Fevers, sniffles and coughs – oh my! Viruses like COVID-19, influenza, and respiratory syncytial virus (RSV) are more common during the winter months. These viruses can cause serious illness in some people, so it’s important to know what to do if you feel unwell.
“If you feel sick, contact your health care provider as soon as possible,” said Col. John Verghese, Chief, Clinical Monitoring and Integration, TRICARE Health Plan. “Getting a diagnosis is key to starting the right treatment. It can also help you take the right steps to prevent the spread of illness to others.
There is a lot to know about COVID-19, influenza and RSV. Read on for an overview of diagnosing, treating, and preventing these viruses.
What do my symptoms mean?
People of all ages can catch COVID-19, influenza and RSV. These viruses all have similar symptoms.
According to the Centers for Disease Control and Prevention (CDC), you cannot tell the difference between COVID-19 and the flu by symptoms alone. This is because some of their symptoms are the same. Common symptoms shared by these viruses include:
- Fever or feeling feverish/chills
- Shortness of breath or difficulty breathing
- Tired (tired)
- Sore throat
- Runny or stuffy nose
- Muscle pain or aches
- Diarrhea (more common in children with influenza, but can occur at any age with COVID-19)
- Change or loss of taste or smell (more common with COVID-19)
Compared to people with the flu, people with COVID-19 may take longer to show symptoms and may be contagious for longer periods of time, according to the CDC. Additionally, symptoms of COVID-19 can change as new variants emerge. It is also possible for people who have already been infected with COVID-19 to become reinfected and become seriously ill.
RSV symptoms usually begin within four to six days of infection. Symptoms usually appear in stages, not all at once. People infected with RSV usually have these symptoms:
- Runny nose
- Decreased appetite
- To cough
- To sneeze
RSV can cause a different set of symptoms in infants younger than six months. If you have a young child, watch for irritability, decreased activity and appetite, and difficulty breathing.
What should I do if I get sick?
If you or a family member begin to feel ill, contact your primary care provider or the Military Health System Nurses Hotline for advice on testing and treatment.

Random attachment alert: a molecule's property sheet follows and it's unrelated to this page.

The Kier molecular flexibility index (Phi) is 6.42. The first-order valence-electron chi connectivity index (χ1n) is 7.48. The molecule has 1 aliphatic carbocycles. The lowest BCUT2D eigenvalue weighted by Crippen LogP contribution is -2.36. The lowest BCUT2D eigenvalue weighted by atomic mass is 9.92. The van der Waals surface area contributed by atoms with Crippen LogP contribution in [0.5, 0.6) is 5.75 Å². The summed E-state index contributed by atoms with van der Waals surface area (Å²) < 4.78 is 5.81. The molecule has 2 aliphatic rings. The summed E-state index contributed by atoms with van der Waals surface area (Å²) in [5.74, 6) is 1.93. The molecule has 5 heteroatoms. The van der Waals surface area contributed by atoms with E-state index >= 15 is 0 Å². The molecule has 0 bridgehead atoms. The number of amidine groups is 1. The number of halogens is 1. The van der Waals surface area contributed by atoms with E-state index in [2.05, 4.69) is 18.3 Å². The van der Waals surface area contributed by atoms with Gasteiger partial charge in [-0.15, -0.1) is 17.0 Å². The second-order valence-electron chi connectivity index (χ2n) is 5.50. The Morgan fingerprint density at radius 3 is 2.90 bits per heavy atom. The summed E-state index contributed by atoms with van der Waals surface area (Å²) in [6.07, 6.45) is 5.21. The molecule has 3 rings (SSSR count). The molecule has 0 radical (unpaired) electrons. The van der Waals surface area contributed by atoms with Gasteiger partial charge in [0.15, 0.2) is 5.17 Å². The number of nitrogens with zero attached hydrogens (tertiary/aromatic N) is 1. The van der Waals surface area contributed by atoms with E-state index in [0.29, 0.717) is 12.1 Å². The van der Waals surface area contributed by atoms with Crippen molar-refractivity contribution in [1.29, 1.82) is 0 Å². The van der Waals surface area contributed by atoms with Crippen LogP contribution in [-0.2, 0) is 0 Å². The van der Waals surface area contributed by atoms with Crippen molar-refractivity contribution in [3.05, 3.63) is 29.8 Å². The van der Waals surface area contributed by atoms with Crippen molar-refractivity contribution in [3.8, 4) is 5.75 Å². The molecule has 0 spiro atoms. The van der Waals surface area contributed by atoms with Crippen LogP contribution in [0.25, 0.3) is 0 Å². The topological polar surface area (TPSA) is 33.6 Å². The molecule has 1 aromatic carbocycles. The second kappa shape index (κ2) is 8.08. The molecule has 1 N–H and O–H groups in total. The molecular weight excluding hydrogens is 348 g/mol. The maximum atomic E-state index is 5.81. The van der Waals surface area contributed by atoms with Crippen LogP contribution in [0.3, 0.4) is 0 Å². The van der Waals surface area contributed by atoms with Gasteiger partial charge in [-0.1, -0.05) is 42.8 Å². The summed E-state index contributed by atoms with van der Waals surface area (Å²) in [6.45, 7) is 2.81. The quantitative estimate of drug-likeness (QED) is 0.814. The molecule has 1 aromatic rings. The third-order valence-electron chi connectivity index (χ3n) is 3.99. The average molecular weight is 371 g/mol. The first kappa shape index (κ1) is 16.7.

Your provider will decide if you need to be tested for COVID-19, influenza or RSV. TRICARE covers medically necessary laboratory tests, including COVID-19, influenza and RSV tests, free of charge when ordered by a TRICARE-approved provider or a provider at a military hospital or clinic. TRICARE also covers medically necessary at-home COVID-19 testing if approved by the FDA and ordered by a TRICARE-approved vendor. You may also be eligible to order a free home COVID-19 test set from the US Postal Service. If your household received test kits under this program before December 2022, you can participate again.
Depending on your diagnosis, your provider may also prescribe prescription medications or recommend over-the-counter medications to help manage your symptoms.
In addition to following your provider’s recommendations, follow the tips below to avoid spreading disease.
How can I prevent the spread of viruses?
There are many ways to help prevent the capture and spread of viruses. You can take these steps when you feel well or sick:
- Avoid close contact with sick people.
- Stay home when you are sick, except when you are receiving medical attention.
- Cover your nose and mouth when coughing or sneezing.
- Wash your hands often.
- Avoid touching your eyes, nose and mouth.
- Clean and disinfect frequently touched surfaces.
If you think you have COVID-19 or test positive, follow the CDC’s recommendations for isolation and precautions. Remember that if you test positive for COVID-19 but you have no symptoms, it is still possible to spread the virus.
Vaccination remains a key tool to prevent and reduce the severity of COVID-19 and influenza. Learn more about TRICARE coverage for COVID-19 vaccines, including boosters, and flu shots. There is no vaccine against RSV.
CDC.gov has much more information about COVID-19, influenza, and RSV. Visit their website to learn more about the risk factors, transmission, symptoms, treatment, and prevention steps for each virus.
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